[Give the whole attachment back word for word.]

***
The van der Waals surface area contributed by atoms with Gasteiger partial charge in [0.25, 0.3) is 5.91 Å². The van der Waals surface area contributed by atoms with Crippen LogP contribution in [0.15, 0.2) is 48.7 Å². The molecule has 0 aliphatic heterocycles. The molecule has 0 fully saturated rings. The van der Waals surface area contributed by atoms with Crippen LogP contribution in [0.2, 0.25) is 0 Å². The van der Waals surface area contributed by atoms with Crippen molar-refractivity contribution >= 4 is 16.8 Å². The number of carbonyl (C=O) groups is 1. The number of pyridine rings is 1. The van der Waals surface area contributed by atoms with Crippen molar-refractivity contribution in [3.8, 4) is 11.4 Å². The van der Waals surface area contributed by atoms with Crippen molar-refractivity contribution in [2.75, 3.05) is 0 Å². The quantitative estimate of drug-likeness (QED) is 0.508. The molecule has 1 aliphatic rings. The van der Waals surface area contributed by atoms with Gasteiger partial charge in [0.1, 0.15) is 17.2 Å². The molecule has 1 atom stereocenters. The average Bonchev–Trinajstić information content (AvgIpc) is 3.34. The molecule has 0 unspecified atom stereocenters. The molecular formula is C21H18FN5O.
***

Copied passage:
The van der Waals surface area contributed by atoms with Gasteiger partial charge in [0.25, 0.3) is 5.91 Å². The van der Waals surface area contributed by atoms with Crippen LogP contribution in [0.15, 0.2) is 48.7 Å². The molecule has 0 aliphatic heterocycles. The molecule has 0 fully saturated rings. The van der Waals surface area contributed by atoms with Crippen LogP contribution in [0.2, 0.25) is 0 Å². The van der Waals surface area contributed by atoms with Crippen molar-refractivity contribution >= 4 is 16.8 Å². The number of carbonyl (C=O) groups is 1. The number of pyridine rings is 1. The van der Waals surface area contributed by atoms with Crippen molar-refractivity contribution in [3.8, 4) is 11.4 Å². The van der Waals surface area contributed by atoms with Crippen molar-refractivity contribution in [2.75, 3.05) is 0 Å². The quantitative estimate of drug-likeness (QED) is 0.508. The molecule has 1 aliphatic rings. The van der Waals surface area contributed by atoms with Gasteiger partial charge in [0.1, 0.15) is 17.2 Å². The molecule has 1 atom stereocenters. The average Bonchev–Trinajstić information content (AvgIpc) is 3.34. The molecule has 0 unspecified atom stereocenters. The molecular formula is C21H18FN5O.